Bruno Walter Rarities: American Columbia Recordings, 1941-1955 = MOZART: Symphony No. 41 in C Major, K. 551, “Jupiter”; SCHUBERT: Symphony No. 8 in b minor, D. 759, “Unfinished”; Symphony No. 5 in B-flat Major, D. 485; J. STRAUSS II: Emperor Waltz, Op. 437; BRAHMS: Song of Destiny, Op. 54; DVOŘÁK: Symphony No. 8 in G Major, Op. 88; MOZART: Così fan tutte – Overture, K. 588; MENDELSSOHN: A Midsummer Night’s Dream, Op. 61 – Scherzo – New York Philharmonic/ Philadelphia Orchestra (“Unfinished”)/ Columbia Sym. Orch. (Schubert 5th)/ Bruno Walter – Pristine Audio PASC 452 (2 CDs) TT: 2hr, 18:46 [www.pristineclassical.com] ****:
Bruno Walter (1876-1962) used to impress me with his frequent appearances on “The Sound of Genius,” produced by CBS for TV distribution. “The conductor of humanity” often led a Mozart or Beethoven score, urging and encouraging his studio players with affectionate insistence. Producer and restoration engineer Mark Obert-Thorn has gathered eight inscriptions whose distribution has had scant exposure – if any at all – in the CD medium. Several of these recordings I could recall myself in either their original 78 rpm format or in their LP incarnations – like ML 4119 – my old but visceral version of the Dvorak Eighth with Walter, recorded 28 November 1947. Mendelssohn, for instance, received little attention from Walter on records: here, we enjoy a peppy Scherzo from A Midsummer Night’s Dream (from 10 May 1945), though we may remember that in 1948 CBS issued its first official LP, ML 4001, the Mendelssohn Violin Concerto with Walter and soloist Nathan Milstein.
As Obert-Thorn explains, the scarcity of these readings lies in Walter’s having recorded most of these works later, in improved sound. The Mozart “Jupiter” Symphony (23 January 1945), his first American inscription of this work after his interpretation with the Vienna Philharmonic, imbues the music with forceful, patient energy, attentive to Mozart’s interior lines. The reading, sober and lyrically declamatory, would be followed by yet two more inscriptions, from 1956 and 1960. The Cosi fan tutte Overture, from the same session, stands as Walter’s first recording – spirited and cannily sophisticated – and he would revisit it in the studio twice more, in 1954 and 1960.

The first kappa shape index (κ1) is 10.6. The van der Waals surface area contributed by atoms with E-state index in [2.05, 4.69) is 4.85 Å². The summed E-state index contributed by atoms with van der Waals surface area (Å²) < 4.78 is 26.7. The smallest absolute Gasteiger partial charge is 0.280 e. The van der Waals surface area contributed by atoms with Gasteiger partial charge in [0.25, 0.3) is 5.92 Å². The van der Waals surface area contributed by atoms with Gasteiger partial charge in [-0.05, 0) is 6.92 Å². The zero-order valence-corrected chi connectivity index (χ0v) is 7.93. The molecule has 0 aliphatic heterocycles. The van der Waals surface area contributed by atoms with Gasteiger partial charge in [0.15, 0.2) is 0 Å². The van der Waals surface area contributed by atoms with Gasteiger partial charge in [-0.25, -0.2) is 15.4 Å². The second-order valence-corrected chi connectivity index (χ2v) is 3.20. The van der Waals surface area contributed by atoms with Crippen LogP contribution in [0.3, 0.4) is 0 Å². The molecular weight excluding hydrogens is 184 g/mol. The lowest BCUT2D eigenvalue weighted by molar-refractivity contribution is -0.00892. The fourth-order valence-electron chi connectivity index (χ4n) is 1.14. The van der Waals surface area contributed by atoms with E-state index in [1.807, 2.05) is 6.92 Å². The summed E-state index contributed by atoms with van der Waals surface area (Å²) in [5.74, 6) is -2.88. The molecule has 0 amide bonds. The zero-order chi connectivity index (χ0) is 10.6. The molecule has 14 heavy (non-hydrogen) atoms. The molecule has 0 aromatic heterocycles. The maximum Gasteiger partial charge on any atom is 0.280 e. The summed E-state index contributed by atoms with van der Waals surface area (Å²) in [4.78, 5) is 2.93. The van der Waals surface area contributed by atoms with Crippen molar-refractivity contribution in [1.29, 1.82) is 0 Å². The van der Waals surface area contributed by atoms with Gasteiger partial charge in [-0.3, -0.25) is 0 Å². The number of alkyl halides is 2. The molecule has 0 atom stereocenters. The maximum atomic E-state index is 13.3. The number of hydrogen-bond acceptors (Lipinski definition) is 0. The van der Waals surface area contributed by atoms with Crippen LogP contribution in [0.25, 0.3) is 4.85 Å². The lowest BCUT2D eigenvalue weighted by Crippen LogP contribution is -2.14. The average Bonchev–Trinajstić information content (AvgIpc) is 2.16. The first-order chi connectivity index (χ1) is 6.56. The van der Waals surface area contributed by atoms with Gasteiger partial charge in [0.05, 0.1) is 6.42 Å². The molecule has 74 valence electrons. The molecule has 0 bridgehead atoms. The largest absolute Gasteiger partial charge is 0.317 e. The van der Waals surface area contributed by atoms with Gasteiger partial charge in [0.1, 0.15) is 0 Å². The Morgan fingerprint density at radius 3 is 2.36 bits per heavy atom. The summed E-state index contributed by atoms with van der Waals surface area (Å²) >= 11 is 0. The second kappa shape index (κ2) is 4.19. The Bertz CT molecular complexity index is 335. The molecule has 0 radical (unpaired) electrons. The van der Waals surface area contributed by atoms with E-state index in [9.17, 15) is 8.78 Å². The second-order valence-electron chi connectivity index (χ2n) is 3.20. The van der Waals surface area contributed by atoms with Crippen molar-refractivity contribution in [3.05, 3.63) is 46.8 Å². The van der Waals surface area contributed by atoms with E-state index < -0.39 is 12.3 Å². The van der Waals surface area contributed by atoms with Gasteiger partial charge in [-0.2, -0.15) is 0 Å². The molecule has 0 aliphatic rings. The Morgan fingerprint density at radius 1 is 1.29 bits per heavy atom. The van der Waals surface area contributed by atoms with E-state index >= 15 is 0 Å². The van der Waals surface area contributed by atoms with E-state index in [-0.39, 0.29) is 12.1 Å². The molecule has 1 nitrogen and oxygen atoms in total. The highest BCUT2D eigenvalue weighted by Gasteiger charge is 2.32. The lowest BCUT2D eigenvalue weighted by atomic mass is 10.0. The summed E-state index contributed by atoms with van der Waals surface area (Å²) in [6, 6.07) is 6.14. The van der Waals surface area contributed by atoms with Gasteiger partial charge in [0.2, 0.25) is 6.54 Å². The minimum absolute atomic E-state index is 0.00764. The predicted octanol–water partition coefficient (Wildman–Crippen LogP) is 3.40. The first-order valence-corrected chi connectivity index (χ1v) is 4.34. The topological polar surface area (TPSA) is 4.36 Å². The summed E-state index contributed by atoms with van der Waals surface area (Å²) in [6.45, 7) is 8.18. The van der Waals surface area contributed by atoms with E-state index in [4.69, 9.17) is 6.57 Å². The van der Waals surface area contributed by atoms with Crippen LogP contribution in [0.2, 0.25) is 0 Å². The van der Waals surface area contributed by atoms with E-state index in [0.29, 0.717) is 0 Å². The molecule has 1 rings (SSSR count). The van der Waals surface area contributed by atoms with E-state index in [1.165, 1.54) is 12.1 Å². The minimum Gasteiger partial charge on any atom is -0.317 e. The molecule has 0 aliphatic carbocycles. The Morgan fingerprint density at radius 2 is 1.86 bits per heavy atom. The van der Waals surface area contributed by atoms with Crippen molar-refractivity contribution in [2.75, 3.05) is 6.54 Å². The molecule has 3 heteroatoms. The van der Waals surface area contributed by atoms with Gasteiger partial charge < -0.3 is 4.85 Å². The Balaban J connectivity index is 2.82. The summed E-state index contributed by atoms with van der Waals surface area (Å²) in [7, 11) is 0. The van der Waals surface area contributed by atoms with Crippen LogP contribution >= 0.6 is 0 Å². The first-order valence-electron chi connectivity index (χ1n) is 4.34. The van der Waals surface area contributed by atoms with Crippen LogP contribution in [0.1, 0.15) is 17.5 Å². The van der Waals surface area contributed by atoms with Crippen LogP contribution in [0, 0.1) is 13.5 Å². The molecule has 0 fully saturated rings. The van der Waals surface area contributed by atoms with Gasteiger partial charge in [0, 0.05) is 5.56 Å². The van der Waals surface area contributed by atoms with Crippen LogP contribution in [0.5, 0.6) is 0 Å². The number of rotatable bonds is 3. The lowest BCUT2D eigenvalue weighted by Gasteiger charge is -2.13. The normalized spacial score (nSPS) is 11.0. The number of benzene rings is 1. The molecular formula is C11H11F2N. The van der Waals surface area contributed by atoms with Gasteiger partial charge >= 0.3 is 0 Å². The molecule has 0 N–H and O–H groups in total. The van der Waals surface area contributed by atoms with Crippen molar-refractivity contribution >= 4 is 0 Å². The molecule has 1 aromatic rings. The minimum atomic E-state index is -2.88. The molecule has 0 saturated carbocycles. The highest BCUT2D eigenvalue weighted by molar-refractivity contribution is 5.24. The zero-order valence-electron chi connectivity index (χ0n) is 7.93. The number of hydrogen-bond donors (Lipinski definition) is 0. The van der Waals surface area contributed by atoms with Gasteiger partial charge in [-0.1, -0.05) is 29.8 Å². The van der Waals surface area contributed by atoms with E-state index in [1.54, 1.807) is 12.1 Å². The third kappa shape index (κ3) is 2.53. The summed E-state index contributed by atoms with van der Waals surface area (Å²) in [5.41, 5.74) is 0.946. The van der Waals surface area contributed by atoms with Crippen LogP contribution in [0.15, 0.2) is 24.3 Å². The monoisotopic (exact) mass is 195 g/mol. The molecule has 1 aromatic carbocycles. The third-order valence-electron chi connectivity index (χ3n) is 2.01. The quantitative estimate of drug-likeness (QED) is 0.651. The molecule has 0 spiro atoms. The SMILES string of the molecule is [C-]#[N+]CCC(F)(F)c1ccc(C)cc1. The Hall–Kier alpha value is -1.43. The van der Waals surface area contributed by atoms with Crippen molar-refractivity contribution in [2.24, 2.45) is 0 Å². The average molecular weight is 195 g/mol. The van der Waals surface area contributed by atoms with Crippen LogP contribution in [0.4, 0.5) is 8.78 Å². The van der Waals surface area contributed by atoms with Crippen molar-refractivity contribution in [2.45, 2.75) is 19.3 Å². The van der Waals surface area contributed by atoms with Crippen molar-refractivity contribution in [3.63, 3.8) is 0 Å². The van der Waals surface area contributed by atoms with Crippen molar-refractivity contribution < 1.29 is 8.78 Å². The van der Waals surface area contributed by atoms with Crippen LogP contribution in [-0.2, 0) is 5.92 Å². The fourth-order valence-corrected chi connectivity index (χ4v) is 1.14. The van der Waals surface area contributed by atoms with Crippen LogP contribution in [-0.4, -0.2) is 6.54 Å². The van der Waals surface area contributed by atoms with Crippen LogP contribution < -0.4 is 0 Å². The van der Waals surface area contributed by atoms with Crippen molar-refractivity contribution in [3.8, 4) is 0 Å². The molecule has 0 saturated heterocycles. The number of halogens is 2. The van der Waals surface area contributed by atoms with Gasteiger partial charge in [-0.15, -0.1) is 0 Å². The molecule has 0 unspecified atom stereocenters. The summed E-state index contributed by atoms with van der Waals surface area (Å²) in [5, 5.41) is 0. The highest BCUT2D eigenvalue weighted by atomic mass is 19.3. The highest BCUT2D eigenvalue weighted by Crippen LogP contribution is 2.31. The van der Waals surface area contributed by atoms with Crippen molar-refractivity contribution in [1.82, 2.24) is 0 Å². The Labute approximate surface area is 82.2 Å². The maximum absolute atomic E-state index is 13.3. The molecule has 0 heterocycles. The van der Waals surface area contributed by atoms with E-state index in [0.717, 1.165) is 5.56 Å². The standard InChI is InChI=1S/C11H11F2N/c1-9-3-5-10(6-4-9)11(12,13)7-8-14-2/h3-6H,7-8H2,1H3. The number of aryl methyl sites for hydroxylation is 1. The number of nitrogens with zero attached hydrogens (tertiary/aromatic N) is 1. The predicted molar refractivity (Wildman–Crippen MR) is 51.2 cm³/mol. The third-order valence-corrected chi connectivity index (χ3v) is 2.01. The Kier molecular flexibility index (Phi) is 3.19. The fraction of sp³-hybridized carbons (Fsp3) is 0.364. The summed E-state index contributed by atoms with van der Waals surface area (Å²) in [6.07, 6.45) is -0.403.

Walter had a good relationship with the Philadelphia Orchestra, inscribing a Beethoven Pastoral Symphony with the ensemble in 1947 (ML 4010), and Schubert’s “Unfinished” Symphony the same year, 2 March. The Schubert appeared on LP (ML 4880), after having had an existence in 10” format (ML 2010). The mystery of the music evolves, brisk, energetic, driven. While my favorite reading rests with Furtwaengler and the Vienna Philharmonic, Walter leads a thoughtful, tenderly etched account, rife with pedal points and stretti intimations of Bruckner. The tense lines Walter creates belie the overly “grandfatherly” persona he often projected in later years, doubtless attributable to failing health. The Philadelphia bass and brass tones enjoy the luster in which we had luxuriated under Stokowski, with a decided “organ sonority” in the second movement.
Taking the opening movement at a decidedly marcato pace, Walter’s reading of Schubert’s Symphony No. 5 (5, 6 and 8 October 1955) bears a statuesque grace and dignified lyricism we do not often hear. The pick-up ensemble for CBS plays with a deep responsiveness, with the same attention to rhythmic and timbre detail Walter elicited in his East Coast reading of the 1958 Pastoral Symphony for ML 5284. Walter’s rendition of the second movement, Andante con moto, brings a breadth and leisure to the score that I might have attributed to Celibidache. The Menuetto enjoys a rustic energy that Walter’s later recordings on the West Coast too often enervate. A wonderful brio permeates the last movement, Allegro vivace, although the tempo seems more piu moderato than vivace.
In several respects, the two earliest inscriptions – those of Johann Strauss and Brahms – beguile me more than some of the others, excepting the consistently engaged Dvorak Eighth. The Emperor Waltz (18 April 1942) allows Walter to return enthusiastically to his native soil, when political events had made such national fervor an act of creative imagination. The grand noblesse of the occasion may not quite – for me – reach the devastating, tragic pathos Furtwaengler achieves, but the performance remains epic. The Brahms Song of Destiny (15 December 1941) – sung in English from a text by Hoelderlin – comes only a week after Pearl Harbor, so the valedictory atmosphere runs thick. The New York Philharmonic opens with an orchestral introduction whose grieved anguish palpably adds a mysticism to the occasion. John Finlay Williamson’s Westminster Choir injects into the Stoic lament a piercing resolve.
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